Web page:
The Holler is getting hammered by storm after storm. This is the view looking north from our back patio, taken on Valentines Day as The Holler was being hit with the most massive rain storm. You can see raindrops on the lens. My iphone sent me 6 flash-flood warnings in 24 hours.
Here is the lower pasture being chewed up by the little creek which turned into a rapid-filled, raging river. The pasture gate is the white structure in the back left of the photo. It partially collapsed in the onslaught.
The river flows. It flows to the sea. Wherever that river goes, that’s where I want to be. Flow river flow, past the shaded tree. Go river, go, to the sea.
(Lyrics: The Byrds)
We hiked along the creek in the pouring rain on Valentines Day. You can see my son by the oxbow, to give you perspective on how big the creek is. It was thirty feet wide at some sections and was carrying logs and trees along like matchsticks!
Our rain gauge kept over-filling at 6 inches, and more storms are on the horizon.
Southern California is getting more snow than Boston, and the Sierras have the biggest snowpack in the country.
This is The Holler looking east this morning. It is still snowing in the mountains, which are obscured by clouds, but there is sunshine here today, with more rain forecasted.
And this is the view to the west. Our multi-year drought is finally over!! Cheers to you from the very wet, and very happy, Holler~
The Holler is surrounded by thousands of empty acres.
It has many oak groves, and permanent and seasonal creeks running through it.
900 of these acres are set aside as a permanent nature preserve, and many more 1000’s of acres are still free from human development.
There are no hiking trails or public access, but we live adjacent to the preserve and hike it several times a week.
The Holler was first settled in the 1890’s and consisted of 2,700 acres. It was a working ranch for much of its history. Crumbling fences and old ranch dirt roads remain. We hike the dirt roads, and game trails, which are everywhere.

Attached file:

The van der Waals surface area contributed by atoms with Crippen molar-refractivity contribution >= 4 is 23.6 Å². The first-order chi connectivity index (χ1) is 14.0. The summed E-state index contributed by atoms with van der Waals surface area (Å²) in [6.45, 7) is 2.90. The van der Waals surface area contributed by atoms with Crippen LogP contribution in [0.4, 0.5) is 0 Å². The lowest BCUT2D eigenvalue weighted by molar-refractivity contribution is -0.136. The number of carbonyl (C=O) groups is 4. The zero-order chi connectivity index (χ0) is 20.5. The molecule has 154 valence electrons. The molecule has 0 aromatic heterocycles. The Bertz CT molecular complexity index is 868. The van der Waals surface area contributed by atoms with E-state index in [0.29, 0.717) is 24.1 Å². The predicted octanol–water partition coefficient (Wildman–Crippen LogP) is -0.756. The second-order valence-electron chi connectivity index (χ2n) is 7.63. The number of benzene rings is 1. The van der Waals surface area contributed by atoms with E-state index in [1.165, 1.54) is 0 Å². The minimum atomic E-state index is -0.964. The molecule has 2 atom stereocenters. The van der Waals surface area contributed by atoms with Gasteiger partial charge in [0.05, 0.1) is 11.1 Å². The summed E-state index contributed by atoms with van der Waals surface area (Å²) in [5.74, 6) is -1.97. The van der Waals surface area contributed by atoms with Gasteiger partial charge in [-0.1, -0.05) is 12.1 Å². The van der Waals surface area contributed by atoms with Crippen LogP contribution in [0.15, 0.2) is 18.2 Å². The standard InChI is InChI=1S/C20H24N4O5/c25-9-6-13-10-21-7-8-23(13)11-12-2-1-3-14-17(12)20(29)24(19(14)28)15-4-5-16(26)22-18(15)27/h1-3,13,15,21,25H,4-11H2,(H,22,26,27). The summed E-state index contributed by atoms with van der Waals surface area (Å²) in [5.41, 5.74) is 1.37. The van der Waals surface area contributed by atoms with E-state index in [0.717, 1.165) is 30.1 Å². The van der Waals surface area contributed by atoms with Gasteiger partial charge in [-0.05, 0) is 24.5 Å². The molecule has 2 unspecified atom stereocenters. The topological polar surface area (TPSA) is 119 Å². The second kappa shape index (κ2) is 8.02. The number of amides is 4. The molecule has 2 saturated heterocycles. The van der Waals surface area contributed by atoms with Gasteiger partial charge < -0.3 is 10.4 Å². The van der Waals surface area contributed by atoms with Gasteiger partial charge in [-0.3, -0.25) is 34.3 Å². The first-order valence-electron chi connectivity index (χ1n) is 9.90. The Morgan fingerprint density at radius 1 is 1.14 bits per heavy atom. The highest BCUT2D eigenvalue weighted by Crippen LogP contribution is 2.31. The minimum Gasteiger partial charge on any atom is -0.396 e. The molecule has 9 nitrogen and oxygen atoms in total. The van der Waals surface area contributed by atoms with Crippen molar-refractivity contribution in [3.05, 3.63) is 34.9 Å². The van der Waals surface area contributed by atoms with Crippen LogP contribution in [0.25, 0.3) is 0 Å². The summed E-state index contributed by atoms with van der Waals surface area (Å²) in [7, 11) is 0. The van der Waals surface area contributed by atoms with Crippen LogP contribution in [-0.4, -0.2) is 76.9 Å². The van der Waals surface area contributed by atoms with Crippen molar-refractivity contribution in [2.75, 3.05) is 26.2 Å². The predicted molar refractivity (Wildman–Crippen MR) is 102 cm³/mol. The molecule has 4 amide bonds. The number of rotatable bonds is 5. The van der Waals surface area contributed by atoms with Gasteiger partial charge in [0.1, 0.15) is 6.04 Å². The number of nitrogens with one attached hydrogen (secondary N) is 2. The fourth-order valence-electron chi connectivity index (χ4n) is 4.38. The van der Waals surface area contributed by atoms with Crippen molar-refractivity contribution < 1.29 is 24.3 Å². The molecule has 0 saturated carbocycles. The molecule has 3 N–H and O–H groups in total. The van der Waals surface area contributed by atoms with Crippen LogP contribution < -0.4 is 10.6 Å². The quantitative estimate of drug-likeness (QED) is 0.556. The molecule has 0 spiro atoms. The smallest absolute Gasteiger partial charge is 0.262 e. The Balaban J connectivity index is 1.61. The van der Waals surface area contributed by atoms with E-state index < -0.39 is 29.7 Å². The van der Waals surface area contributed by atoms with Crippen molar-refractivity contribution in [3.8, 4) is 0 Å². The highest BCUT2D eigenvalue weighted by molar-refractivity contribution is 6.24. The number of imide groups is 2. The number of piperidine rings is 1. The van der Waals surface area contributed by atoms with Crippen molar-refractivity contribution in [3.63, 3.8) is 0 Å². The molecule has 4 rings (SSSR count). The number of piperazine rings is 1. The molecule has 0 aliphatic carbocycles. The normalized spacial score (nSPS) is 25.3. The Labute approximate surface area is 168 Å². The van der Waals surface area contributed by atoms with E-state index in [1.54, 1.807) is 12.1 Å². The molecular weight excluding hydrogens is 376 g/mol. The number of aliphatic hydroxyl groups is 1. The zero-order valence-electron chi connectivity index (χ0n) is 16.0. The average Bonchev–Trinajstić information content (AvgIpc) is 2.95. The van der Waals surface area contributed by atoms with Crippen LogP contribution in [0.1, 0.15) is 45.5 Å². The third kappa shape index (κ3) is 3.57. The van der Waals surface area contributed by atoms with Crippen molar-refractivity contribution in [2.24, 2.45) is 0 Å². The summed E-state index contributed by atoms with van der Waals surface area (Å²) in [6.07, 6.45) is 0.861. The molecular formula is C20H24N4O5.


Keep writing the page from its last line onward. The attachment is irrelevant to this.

This is the lower pasture below our house, and this is where we access the preserve.
Since people are not here, The Holler is full of wildlife and has an entirely different feel from hiking in parks that people frequent. This natural ecosystem is unique for over-developed Southern California.
We see oodles of tracks, coyotes, bobcat, cougar, raccoon, but no deer. There are no deer because there are too many predators for them to survive. There are lots of kill sites and bones scattered around, but I will spare you photos of these, even though I have them.
And of course there are hundreds of birds! Cheers to you from the still wild Holler~
Melanistic red tail hawks have more melanin or pigment in their feathers than other hawks making them distinctive. It used to be thought these morphological distinctions were an isolated variant, but now scientists are noticing behavioral differences associated with the changes in feather color.
Melanistic hawks typically let me get much closer than other hawks and I wonder if this might be due to behavioral differences associated with their color variance. After all, it is often true, those who are different, are also braver!
You may remember Herbert, the feral kitten we adopted about seven months ago from the wonderful organization, “Love Your Feral Felines.”
Here he is all ‘growed’ up, and definitely a most important member of the family!
If it weren’t for ‘Love Your Feral Felines,’ Herbert would have been euthanized. He is such an amazing, social and loving cat, and he always looks you straight in the eye! We are very grateful to have him.
Herbert enjoys being my secretary cat, but has difficulty following directions. (This reminds me of all my report cards from elementary school, and I still, proudly, have this problem).
Herbert goes through kleenex like nobody’s business. (Now my husband will know why he is buying me so many boxes of kleenex. He thought it was my allergies.) You can’t keep secrets when you blog…….
Here he is being “King of the Fountain,” in his own private courtyard!
Cheers to you from ever vigilant Herbert, the no longer feral cat~
Wading Birds like this oystercatcher are fascinating to watch. I photographed this American Oystercatcher in South America.
This Black Oystercatcher, near The Holler, was a rare sighting.
California has about 668 species of birds. The Holler, and nearby environs alone, account for approximately 500 of them, including a variety of waders. Little Blue Herons can be found near the coast, and are seen less often, closer to The Holler.
Majestic Great Blue Herons are common.
They sometimes show up at our front door!
Sandhill Cranes stand over four feet tall and are further afield.
They winter at The Salton Sea.
Snowy Egrets are everywhere. This guy was near the coast.
His green crab lunch was a bit crabby and hard to swallow!